District court dismisses as time-barred plaintiff’s right of publicity and related claims involving 2007 film The Great Debaters, finding plaintiff’s injuries were sustained at film’s release and that continued marketing and distribution by defendant production companies did not constitute continuing tort that might extend one-year limitations period under Louisiana law.
Plaintiff, the succession representative for the estate of Melvin B. Tolson, brought a suit on behalf of Tolson’s estate and its heirs against Harpo Films, The Weinstein Company and Metro-Goldwyn-Mayer Distribution Co. related to the film The Great Debaters, which was released in 2007. Plaintiff alleged that the film, which told the story of Tolson’s time as the debate coach at the historically black Wiley College in the 1930s and starred Denzel Washington as Tolson, unlawfully deprived the estate and its heirs of their share in the film’s profits. Plaintiff filed the suit on March 22, 2017, asserting claims for misappropriation, unjust enrichment, violation of Tolson’s right of publicity, and false advertising and false endorsement under both the Lanham Act and Louisiana law, as well as a claim styled as “fraud, misrepresentation, detrimental reliance.” After a brief stay of the action related to The Weinstein Company’s bankruptcy, the court considered and granted defendants’ motion to dismiss.
The district court disposed of plaintiff’s claims for misappropriation, right of publicity, and false advertising and false endorsement on statute of limitations grounds, finding that each tort-based claim was subject to Louisiana’s one-year limitations period running from the day plaintiff’s injury was sustained. Plaintiff argued that the limitations period had not expired because defendants’ actions in continuing to market and distribute the film long after its initial release and distribution in 2007 constituted continuous torts. The court rejected this argument, finding that “the operating cause of [plaintiff’s] alleged injury is not the continuing marketing and distribution of the film but rather the initial release of the film itself. Furthermore, it was clear, according to the court, that any marketing or distribution of the film occurring subsequent to the film’s release amounted to, at most, the “continuation of the ill effects of said release.” As a result, the one-year limitations period that began to run in December 2007 had long expired.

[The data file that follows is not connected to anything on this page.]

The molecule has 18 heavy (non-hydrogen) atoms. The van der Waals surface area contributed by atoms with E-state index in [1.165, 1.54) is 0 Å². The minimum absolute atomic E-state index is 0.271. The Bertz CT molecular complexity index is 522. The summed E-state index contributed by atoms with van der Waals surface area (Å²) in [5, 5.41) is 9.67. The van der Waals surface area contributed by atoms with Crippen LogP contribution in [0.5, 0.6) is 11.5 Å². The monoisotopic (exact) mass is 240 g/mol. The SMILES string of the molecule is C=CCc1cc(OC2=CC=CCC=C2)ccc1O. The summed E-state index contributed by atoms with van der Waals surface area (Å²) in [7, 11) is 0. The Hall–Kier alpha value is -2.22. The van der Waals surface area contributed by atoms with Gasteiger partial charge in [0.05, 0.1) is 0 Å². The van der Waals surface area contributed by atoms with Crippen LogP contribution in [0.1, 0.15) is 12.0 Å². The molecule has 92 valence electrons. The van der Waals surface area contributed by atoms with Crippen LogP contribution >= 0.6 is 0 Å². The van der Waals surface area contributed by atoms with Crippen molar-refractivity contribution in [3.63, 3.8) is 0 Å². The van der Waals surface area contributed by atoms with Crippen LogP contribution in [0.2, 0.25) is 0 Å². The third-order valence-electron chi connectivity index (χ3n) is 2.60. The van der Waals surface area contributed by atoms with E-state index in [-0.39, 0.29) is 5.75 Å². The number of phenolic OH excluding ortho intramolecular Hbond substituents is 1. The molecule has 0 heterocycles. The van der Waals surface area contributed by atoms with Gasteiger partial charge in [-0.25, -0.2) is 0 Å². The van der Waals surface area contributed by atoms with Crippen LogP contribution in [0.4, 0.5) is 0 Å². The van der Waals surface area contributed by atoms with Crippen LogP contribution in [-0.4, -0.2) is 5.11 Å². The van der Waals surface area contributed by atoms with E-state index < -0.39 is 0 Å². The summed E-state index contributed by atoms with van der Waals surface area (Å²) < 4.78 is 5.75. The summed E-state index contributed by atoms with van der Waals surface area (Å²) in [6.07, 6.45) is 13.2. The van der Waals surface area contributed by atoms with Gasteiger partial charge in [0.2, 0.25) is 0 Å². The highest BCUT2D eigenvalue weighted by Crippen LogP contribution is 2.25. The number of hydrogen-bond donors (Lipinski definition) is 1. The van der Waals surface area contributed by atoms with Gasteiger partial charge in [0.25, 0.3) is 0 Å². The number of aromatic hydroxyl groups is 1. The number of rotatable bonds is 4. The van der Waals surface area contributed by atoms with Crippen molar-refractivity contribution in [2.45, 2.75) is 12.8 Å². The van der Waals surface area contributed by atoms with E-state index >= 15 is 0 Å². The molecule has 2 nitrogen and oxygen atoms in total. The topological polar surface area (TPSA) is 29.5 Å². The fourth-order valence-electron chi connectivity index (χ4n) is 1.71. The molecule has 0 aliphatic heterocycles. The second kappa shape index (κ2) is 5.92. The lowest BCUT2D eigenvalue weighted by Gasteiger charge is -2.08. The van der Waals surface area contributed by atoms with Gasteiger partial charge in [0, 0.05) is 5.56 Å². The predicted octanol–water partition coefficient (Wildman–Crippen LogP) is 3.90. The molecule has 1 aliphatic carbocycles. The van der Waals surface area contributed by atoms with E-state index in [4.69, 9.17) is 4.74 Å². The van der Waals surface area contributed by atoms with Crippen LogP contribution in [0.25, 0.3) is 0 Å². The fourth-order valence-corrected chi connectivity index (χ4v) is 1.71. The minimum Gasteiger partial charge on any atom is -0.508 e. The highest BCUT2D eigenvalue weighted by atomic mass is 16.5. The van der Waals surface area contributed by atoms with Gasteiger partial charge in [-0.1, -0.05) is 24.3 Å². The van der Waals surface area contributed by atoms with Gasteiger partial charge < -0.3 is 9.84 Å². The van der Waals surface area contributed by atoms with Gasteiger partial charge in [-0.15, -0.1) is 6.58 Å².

The court held that plaintiff failed to allege the elements of the claim for detrimental reliance, noting that such claims are “not favored” in Louisiana. Specifically, the court determined that plaintiff had not established the requisite element of a change in position by plaintiff stemming from its reliance on representations by Harpo Films that it would “take care of” Tolson’s heirs. The court found that plaintiff’s allegation that the Tolson family would have otherwise hired lawyers to draft a contract had this representation not been made merely alleged a “hypothetical course of action” that could not underlie a claim for detrimental reliance. The court also rejected plaintiff’s contention that its allegation that the family “understood” they would be compensated satisfied the element of justifiable or reasonable reliance. Finally, the court dismissed plaintiff’s claim for unjust enrichment, stating that such a claim may be pursued only when no other express remedy is available. The fact that plaintiff had unsuccessfully alleged all other claims available to it did not permit an unjust enrichment claim to proceed.